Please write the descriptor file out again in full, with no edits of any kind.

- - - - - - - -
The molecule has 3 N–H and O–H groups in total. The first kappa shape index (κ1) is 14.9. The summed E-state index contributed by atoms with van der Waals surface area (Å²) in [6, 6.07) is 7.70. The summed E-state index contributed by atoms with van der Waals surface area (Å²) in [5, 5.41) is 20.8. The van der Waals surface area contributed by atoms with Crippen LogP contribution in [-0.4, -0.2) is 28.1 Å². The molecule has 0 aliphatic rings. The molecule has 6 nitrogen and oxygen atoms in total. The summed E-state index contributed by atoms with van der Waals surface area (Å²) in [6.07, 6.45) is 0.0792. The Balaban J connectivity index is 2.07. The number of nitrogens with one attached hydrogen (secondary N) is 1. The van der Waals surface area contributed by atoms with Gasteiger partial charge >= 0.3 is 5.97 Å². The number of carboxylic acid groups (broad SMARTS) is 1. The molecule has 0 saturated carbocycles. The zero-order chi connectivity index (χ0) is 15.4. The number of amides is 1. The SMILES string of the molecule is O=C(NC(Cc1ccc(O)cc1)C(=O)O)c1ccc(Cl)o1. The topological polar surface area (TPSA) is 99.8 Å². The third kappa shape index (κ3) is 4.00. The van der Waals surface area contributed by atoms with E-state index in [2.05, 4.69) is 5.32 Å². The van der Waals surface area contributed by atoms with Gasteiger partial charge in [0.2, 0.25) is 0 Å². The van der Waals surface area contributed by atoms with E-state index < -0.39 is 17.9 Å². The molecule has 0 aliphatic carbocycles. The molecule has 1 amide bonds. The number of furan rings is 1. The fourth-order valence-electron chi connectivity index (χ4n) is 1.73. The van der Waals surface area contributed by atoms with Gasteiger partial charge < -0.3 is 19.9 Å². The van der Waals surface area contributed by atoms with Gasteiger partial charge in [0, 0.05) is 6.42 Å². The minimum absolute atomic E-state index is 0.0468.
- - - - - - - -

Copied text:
The molecule has 3 N–H and O–H groups in total. The first kappa shape index (κ1) is 14.9. The summed E-state index contributed by atoms with van der Waals surface area (Å²) in [6, 6.07) is 7.70. The summed E-state index contributed by atoms with van der Waals surface area (Å²) in [5, 5.41) is 20.8. The van der Waals surface area contributed by atoms with Crippen LogP contribution in [-0.4, -0.2) is 28.1 Å². The molecule has 0 aliphatic rings. The molecule has 6 nitrogen and oxygen atoms in total. The summed E-state index contributed by atoms with van der Waals surface area (Å²) in [6.07, 6.45) is 0.0792. The Balaban J connectivity index is 2.07. The number of nitrogens with one attached hydrogen (secondary N) is 1. The van der Waals surface area contributed by atoms with Gasteiger partial charge >= 0.3 is 5.97 Å². The number of carboxylic acid groups (broad SMARTS) is 1. The molecule has 0 saturated carbocycles. The zero-order chi connectivity index (χ0) is 15.4. The number of amides is 1. The SMILES string of the molecule is O=C(NC(Cc1ccc(O)cc1)C(=O)O)c1ccc(Cl)o1. The topological polar surface area (TPSA) is 99.8 Å². The third kappa shape index (κ3) is 4.00. The van der Waals surface area contributed by atoms with E-state index in [2.05, 4.69) is 5.32 Å². The van der Waals surface area contributed by atoms with Gasteiger partial charge in [0.2, 0.25) is 0 Å². The van der Waals surface area contributed by atoms with E-state index < -0.39 is 17.9 Å². The molecule has 0 aliphatic carbocycles. The molecule has 1 amide bonds. The number of furan rings is 1. The fourth-order valence-electron chi connectivity index (χ4n) is 1.73. The van der Waals surface area contributed by atoms with Gasteiger partial charge < -0.3 is 19.9 Å². The van der Waals surface area contributed by atoms with Gasteiger partial charge in [0, 0.05) is 6.42 Å². The minimum absolute atomic E-state index is 0.0468.